Another Gay Movie: DVD Review

By Jeff Walsh

Before I say another word, I need to point out that this movie is not for the younger viewers of the site. In the commentary track, the director mentions wanting to make the "gayest movie ever," and succeeds, but it is way, way over the top. Not that that is necessarily a bad thing.

The movie is about four friends, all high school graduates about to enter college after summer vacation. The foursome are also, to use their term, "booty virgins." So, they all make a pact to have anal sex before the end of summer. The movie is patterned off of both the American Pie and Scary Movie series, so there is nudity, gross-out humor, and parodies of other gay movies throughout.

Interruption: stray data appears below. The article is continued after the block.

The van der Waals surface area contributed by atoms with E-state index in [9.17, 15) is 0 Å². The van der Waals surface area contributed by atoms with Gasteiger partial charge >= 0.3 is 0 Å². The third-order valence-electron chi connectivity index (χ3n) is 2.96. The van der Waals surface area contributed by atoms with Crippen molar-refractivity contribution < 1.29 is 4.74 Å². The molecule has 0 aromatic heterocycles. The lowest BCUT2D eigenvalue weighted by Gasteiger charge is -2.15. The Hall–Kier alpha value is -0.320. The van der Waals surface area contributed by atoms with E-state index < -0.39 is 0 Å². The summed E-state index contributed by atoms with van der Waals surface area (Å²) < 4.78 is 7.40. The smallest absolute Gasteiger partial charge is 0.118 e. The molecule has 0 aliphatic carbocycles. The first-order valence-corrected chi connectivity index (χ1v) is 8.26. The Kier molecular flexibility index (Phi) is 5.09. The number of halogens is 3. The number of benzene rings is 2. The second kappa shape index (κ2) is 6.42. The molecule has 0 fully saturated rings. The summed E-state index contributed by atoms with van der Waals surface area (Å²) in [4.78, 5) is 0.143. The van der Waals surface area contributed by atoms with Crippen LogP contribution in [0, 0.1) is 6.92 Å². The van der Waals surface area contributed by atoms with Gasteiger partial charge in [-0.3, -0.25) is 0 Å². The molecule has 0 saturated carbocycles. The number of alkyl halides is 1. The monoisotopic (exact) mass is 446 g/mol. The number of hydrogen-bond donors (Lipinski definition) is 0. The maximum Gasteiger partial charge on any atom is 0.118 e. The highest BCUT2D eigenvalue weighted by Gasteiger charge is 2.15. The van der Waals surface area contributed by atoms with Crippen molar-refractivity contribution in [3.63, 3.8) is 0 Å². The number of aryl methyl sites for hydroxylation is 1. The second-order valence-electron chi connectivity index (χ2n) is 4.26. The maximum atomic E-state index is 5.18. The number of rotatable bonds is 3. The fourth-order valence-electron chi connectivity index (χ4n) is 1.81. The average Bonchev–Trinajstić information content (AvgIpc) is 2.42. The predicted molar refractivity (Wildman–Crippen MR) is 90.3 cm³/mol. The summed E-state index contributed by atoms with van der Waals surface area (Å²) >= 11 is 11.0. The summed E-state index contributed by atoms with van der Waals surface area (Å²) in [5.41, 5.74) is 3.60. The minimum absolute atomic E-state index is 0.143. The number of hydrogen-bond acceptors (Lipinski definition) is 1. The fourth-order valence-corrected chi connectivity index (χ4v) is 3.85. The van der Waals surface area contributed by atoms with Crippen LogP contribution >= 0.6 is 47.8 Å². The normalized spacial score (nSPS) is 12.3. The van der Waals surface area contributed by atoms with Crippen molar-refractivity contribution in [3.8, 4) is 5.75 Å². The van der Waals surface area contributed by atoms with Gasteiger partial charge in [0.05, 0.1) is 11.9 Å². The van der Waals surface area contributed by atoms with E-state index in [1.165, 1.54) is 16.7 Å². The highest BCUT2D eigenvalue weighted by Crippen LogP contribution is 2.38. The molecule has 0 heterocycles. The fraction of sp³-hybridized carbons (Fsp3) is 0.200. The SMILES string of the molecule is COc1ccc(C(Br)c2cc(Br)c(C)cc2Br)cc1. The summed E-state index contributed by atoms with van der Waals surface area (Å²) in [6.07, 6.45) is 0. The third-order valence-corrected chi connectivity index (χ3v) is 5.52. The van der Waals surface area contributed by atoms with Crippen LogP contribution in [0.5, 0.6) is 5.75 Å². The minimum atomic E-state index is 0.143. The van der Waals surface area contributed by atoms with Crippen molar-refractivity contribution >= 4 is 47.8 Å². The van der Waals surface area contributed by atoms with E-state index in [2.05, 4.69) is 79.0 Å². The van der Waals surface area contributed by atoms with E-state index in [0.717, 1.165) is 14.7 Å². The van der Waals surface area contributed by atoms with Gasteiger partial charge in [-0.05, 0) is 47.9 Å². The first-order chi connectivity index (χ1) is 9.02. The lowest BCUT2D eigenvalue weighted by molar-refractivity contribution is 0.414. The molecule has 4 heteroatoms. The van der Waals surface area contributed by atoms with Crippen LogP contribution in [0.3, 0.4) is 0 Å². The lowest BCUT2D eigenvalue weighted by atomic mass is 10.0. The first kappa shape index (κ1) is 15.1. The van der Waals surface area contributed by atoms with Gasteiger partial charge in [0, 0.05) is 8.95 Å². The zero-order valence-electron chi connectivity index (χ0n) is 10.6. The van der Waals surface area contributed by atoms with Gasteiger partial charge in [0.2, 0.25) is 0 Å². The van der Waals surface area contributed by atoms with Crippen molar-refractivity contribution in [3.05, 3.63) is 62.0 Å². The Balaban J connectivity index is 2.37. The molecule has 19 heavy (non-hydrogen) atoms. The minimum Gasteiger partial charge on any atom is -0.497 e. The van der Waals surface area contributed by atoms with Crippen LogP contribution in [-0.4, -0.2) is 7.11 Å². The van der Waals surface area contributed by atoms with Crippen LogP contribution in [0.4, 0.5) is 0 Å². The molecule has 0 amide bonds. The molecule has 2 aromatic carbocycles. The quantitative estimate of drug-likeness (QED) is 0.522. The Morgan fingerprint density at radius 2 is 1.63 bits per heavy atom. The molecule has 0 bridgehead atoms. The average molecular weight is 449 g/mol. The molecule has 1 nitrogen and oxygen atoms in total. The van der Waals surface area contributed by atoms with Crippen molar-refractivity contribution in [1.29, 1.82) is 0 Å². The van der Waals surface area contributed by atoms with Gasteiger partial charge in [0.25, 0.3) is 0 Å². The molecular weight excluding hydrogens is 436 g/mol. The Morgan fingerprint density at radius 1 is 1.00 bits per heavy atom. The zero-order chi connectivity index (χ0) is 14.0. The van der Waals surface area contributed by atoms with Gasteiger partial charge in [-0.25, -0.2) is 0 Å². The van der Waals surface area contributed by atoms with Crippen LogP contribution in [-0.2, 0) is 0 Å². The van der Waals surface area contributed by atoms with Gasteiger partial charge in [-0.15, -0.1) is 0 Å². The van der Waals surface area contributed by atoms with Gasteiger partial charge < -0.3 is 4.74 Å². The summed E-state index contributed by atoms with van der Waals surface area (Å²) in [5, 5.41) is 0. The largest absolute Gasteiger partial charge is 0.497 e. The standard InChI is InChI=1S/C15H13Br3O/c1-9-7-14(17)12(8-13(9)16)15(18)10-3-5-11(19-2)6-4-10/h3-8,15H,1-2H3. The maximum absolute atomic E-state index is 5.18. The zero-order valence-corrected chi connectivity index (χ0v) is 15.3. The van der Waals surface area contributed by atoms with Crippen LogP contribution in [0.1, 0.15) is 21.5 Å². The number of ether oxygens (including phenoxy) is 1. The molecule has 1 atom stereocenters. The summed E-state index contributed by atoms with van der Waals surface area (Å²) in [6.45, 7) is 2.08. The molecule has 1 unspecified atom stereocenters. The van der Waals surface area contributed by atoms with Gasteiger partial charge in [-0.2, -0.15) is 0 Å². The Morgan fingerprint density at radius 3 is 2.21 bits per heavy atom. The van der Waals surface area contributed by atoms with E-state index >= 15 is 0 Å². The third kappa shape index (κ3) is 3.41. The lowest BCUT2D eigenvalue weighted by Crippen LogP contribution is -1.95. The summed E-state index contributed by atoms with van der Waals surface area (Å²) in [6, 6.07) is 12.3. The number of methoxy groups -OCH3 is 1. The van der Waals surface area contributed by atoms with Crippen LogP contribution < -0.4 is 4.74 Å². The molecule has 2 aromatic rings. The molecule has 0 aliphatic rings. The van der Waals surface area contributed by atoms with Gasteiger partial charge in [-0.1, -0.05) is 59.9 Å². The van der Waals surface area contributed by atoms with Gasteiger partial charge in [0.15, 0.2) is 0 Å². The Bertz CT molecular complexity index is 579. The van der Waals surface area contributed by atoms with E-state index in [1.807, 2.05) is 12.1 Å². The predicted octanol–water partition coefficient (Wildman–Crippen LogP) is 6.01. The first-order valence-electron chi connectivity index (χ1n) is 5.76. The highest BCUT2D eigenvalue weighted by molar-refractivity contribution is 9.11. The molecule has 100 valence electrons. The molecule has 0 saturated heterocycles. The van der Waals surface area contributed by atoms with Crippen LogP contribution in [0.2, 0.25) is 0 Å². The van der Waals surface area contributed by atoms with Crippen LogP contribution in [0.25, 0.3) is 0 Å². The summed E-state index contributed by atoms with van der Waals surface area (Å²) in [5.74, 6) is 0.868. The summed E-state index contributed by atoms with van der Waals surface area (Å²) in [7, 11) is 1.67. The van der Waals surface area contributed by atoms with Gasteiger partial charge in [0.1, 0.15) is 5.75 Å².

Totally Joe: Book Review

By Jeff Walsh

With "Totally Joe," James Howe plays with structure and the absence of conflict in a gay teen story. The book is written as a year-long class assignment called an alphabiography, where students have to write 26 entries about their life, starting with the letter A, each with a life lesson that related to what they wrote about. So, by the time we finish the book, we know 13-year-old Joe Bunch from A to Z.

Reading this book, I kept thinking of the Justin character from Ugly Betty. You do watch Ugly Betty, don't you? It is so much fun. Anyway, on Ugly Betty, Justin is Betty's nephew who is just accepted by the family, even though, it seems pretty clear he is completely gay. He is played perfectly by Mark Indelicato.

Company: Broadway Review

By Jeff Walsh